Time for All Blacks to re-affirm their standing after disappointing 2019
A win, a draw and a loss doesn’t exactly make for great reading. That’s exactly how New Zealand’s 2019 Rugby Championship campaign finished, however.
It could’ve been so much worse, too. The All Blacks narrowly escaped with a four-point win in Argentina to kick off their campaign while a 74th minute Richie Mo’unga penalty kick back home in NZ ensured that Herschel Jantjies’ last-minute try for the Springboks didn’t consign the All to another loss.
Whatever the case, Ian Foster will be hoping for a much better result when his squad travels to Australia for this year’s iteration of the Rugby Championship.
First up, however, they’ll need to produce some emphatic wins over Australia in next month’s Bledisloe Cup matches.
Last year, the Wallabies embarrassed the All Blacks in Perth. The 47-26 drubbing marked Australia’s highest-ever score of their trans-Tasman rivals as well their biggest-equal winning margin.
Seven of the men that started for the Wallabies in that match aren’t a part of Dave Rennie’s 44-man squad. Kurtley Beale, Rory Arnold, Izack Rodda and Tolu Late have relocated to France while Samu Kerevi and Christian Lealiifano has taken his talents to Japan. Isi Naisarani, meanwhile, was simply overlooked by new coach Dave Rennie.
In contrast, just four of the defeated All Blacks from their starting team are absent from Foster’s first squad of the year. Ben Smith and Kieran Read have hung up their international boots while Owen Franks is in England and Scott Barrett – the man who was sent off 39 minutes into the defeat – is nursing an injury.
While the Wallabies’ absentees will likely be replaced by relatively untested newbies, NZ’s ever-apparent contingency plans could see the vacated spots filled by experienced options. Read’s absence will likely be the most significantly felt, with Ardie Savea, Sam Cane and Hoskins Sotutu all possibilities to wear the No 8 jersey.
Last year’s comprehensive defeat aside, New Zealand have had the wood over their neighbours in recent times, suffering just four defeats since 2010.
Rennie, who coached the Chiefs to two Super Rugby titles in 2012 and 2013, is well-aware of the history between the two nations and while he’s introduced a gluttony of young stars to the Wallabies, he’ll also be well aware that subjecting them to the All Blacks machine at this stage of their careers could reinforce the hoodoo that Australia simply doesn’t beat New Zealand – except on the odd occasion.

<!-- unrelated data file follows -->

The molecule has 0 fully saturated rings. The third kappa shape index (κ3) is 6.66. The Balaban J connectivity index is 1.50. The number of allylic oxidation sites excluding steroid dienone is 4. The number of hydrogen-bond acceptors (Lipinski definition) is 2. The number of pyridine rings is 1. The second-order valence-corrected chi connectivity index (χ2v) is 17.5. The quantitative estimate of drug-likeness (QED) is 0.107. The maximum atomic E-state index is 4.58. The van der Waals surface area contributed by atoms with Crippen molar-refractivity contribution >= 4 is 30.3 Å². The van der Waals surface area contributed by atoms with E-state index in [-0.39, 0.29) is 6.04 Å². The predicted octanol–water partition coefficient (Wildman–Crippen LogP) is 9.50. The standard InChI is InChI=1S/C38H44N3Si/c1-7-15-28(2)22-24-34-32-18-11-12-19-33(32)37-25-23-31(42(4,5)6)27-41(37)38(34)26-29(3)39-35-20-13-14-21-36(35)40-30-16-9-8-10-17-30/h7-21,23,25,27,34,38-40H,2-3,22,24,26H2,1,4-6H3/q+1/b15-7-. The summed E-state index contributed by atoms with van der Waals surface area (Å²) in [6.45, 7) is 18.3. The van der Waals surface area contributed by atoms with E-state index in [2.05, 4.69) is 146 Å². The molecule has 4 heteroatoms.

That puts the former NZ Under 20s coach in a difficult position. Man for man, are the experienced players in the Wallabies talented enough for Rennie to mould them into a team that can best the All Blacks? Or does he put his faith in the 20- and 21-year-olds in order to give his side that extra oomph?
The selection equation is probably not so difficult for Foster, who has a few key calls to make but will likely stick with largely the same side that lined up in last year’s Rugby World Cup semi-final.
If Michael Hooper is the captain then it goes without saying that Michael Hooper is the first-choice openside flanker. @TomVinicombe examines what that means for the rest of the @Wallabies loose forwards.https://t.co/DKKFFBnX6f
— RugbyPass (@RugbyPass) September 23, 2020
Foster will have a bit more freedom to experiment when the Rugby Championship arrives in November. If the All Blacks do take a 46-man squad to Australia, as is expected, then a slew of new and returning players could be set for minutes – especially if Argentina and South Africa don’t have access to their top talent.
Many of the Pumas players have been struck down by coronavirus while, over the weekend, South Africa’s Super Rugby sides played their first competitive matches since March.
Still, given the relative disharmony that existed amongst NZ fans when Foster was first appointed as coach ahead of Scott Robertson, last year’s assistant won’t want his charges to take their foot of the pedal.
This year is a time to re-affirm the All Blacks as the superpowers of world rugby, and that must start in October when the Wallabies come to town.
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